Rather than cut the budget, Zanni said councilors would be better off drawing from the stabilization fund.

City Council Chairman Sean Fountain agreed, stating that he would rather see $400,000 drawn from the stabilization fund before cutting public safety overtime. “Those departments need the staffing,” Fountain said.

Councilor Jennifer Kannan also expressed support for tapping into the stabilization fund. When the budget was passed in June, Kannan said Zanni told councilors the average residential increase would be $100 — not $136.

“We just can’t pass that on to the residents,” said Kannan. “That’s just not fair. We put (money in the stabilization fund) for an event like this.”

A request by the council’s Finance Committee last month to potentially reduce the average residential tax increase to $100 was met with a proposal by Zanni to cut $705,500, or 3.7 percent, from each department. Such cuts will result in the layoff of seven firefighters, eight police patrolmen and nine public works laborers, according to the mayor.

The council approved the local meals tax last year. Patrons of Methuen restaurants, eateries and coffee shops now pay a .75 percent local surcharge in addition to a pre-existing 6.25 percent state sales tax on meals.

The average single-family homeowner in Methuen already pays $3,666 annually in property taxes, an increase of $297 over the last two years. The average commercial property owner now pays $9,380 annually in property taxes.

The city currently taxes $14.40 for every $1,000 of assessed value on residential properties and $24.12 per $1,000 on commercial properties. In all, 84 percent of Methuen’s tax base comes from residential properties.

In 2013, the average single-family home in Methuen was assessed at $254,170. Under the city’s latest property assessments, the average single-family home value rose .6 percent to $255,624, an increase of $1,454.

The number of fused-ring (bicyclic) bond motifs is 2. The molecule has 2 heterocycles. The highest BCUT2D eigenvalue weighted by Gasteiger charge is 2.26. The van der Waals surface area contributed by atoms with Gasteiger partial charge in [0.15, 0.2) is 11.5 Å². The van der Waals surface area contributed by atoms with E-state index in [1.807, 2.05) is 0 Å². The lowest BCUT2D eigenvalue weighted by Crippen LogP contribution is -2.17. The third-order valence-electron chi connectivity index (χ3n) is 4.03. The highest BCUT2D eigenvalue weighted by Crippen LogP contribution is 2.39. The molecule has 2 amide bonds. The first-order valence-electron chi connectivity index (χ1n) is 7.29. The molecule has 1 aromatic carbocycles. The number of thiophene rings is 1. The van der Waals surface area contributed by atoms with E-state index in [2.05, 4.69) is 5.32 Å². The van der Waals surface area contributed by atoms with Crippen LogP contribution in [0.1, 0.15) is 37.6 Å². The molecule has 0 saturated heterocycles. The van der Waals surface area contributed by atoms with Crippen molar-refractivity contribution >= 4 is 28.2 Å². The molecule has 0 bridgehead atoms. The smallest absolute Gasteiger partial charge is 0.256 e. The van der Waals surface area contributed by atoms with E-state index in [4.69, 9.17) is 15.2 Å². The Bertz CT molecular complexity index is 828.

The council was expected to set tax rates last Wednesday night, but an unintentional vote by Councilor Joyce Campagnone cut the meeting short. A motion to adjust the $145 million operating budget — which was supposed to be a precursor to a second vote on tax rates — was defeated, 5-4. After the tally, Campagnone said she mistakenly voted in the majority and will propose a motion to reconsider her decision on Monday night.

Campagnone’s mistake will leave the city little time to mail tax bills by Jan. 1. If the city fails to mail out property tax bills by that date, Kelly said residents and business owners will have until May 1 before they face interest penalties for failure to pay taxes, raising the prospect of a serious cash flow problem at City Hall over the first four months of 2014.

But if tomorrow the operating budget is adjusted and new tax rates are set, Kelly said he will move quickly to send out the required financial information to the state Department of Revenue (DOR).

Kelly said DOR officials will then likely certify the city’s financials sometime around Christmas, leaving the city with less than a week to send out tax bills before the Jan. 1 deadline.